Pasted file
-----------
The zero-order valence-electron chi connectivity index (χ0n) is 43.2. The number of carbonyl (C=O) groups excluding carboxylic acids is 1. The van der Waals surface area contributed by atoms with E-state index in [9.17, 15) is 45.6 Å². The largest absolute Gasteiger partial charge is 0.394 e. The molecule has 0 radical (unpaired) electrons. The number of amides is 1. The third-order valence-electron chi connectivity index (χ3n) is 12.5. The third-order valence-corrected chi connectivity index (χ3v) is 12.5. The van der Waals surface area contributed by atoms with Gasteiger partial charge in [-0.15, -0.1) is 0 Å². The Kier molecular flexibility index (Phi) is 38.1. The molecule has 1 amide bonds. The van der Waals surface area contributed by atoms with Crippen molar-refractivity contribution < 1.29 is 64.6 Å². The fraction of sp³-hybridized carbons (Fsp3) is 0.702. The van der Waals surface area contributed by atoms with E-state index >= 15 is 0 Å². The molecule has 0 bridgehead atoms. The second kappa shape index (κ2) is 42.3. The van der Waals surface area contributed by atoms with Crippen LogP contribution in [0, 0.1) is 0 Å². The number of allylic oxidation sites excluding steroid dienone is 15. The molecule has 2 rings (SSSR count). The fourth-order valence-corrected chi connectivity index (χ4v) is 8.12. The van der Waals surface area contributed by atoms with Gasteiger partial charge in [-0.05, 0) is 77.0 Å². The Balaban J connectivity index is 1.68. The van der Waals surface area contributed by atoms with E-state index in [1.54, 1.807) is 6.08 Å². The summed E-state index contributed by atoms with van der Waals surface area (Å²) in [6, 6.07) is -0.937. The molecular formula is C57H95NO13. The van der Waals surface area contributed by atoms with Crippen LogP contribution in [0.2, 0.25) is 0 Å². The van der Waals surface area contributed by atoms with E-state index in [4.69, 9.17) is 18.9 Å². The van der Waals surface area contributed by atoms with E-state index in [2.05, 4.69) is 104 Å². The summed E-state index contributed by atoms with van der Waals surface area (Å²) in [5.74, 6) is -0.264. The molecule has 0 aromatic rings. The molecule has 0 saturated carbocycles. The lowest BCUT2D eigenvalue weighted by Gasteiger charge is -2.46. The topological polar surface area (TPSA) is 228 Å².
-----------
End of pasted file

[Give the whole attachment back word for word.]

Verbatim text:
The zero-order valence-electron chi connectivity index (χ0n) is 43.2. The number of carbonyl (C=O) groups excluding carboxylic acids is 1. The van der Waals surface area contributed by atoms with E-state index in [9.17, 15) is 45.6 Å². The largest absolute Gasteiger partial charge is 0.394 e. The molecule has 0 radical (unpaired) electrons. The number of amides is 1. The third-order valence-electron chi connectivity index (χ3n) is 12.5. The third-order valence-corrected chi connectivity index (χ3v) is 12.5. The van der Waals surface area contributed by atoms with Gasteiger partial charge in [-0.15, -0.1) is 0 Å². The Kier molecular flexibility index (Phi) is 38.1. The molecule has 1 amide bonds. The van der Waals surface area contributed by atoms with Crippen molar-refractivity contribution < 1.29 is 64.6 Å². The fraction of sp³-hybridized carbons (Fsp3) is 0.702. The van der Waals surface area contributed by atoms with E-state index >= 15 is 0 Å². The molecule has 0 bridgehead atoms. The second kappa shape index (κ2) is 42.3. The van der Waals surface area contributed by atoms with Crippen LogP contribution in [0, 0.1) is 0 Å². The number of allylic oxidation sites excluding steroid dienone is 15. The molecule has 2 rings (SSSR count). The fourth-order valence-corrected chi connectivity index (χ4v) is 8.12. The van der Waals surface area contributed by atoms with Gasteiger partial charge in [-0.05, 0) is 77.0 Å². The Balaban J connectivity index is 1.68. The van der Waals surface area contributed by atoms with E-state index in [1.54, 1.807) is 6.08 Å². The summed E-state index contributed by atoms with van der Waals surface area (Å²) in [6, 6.07) is -0.937. The molecular formula is C57H95NO13. The van der Waals surface area contributed by atoms with Crippen LogP contribution in [0.2, 0.25) is 0 Å². The van der Waals surface area contributed by atoms with E-state index in [4.69, 9.17) is 18.9 Å². The van der Waals surface area contributed by atoms with E-state index in [2.05, 4.69) is 104 Å². The summed E-state index contributed by atoms with van der Waals surface area (Å²) in [5.74, 6) is -0.264. The molecule has 0 aromatic rings. The molecule has 0 saturated carbocycles. The lowest BCUT2D eigenvalue weighted by Gasteiger charge is -2.46. The topological polar surface area (TPSA) is 228 Å².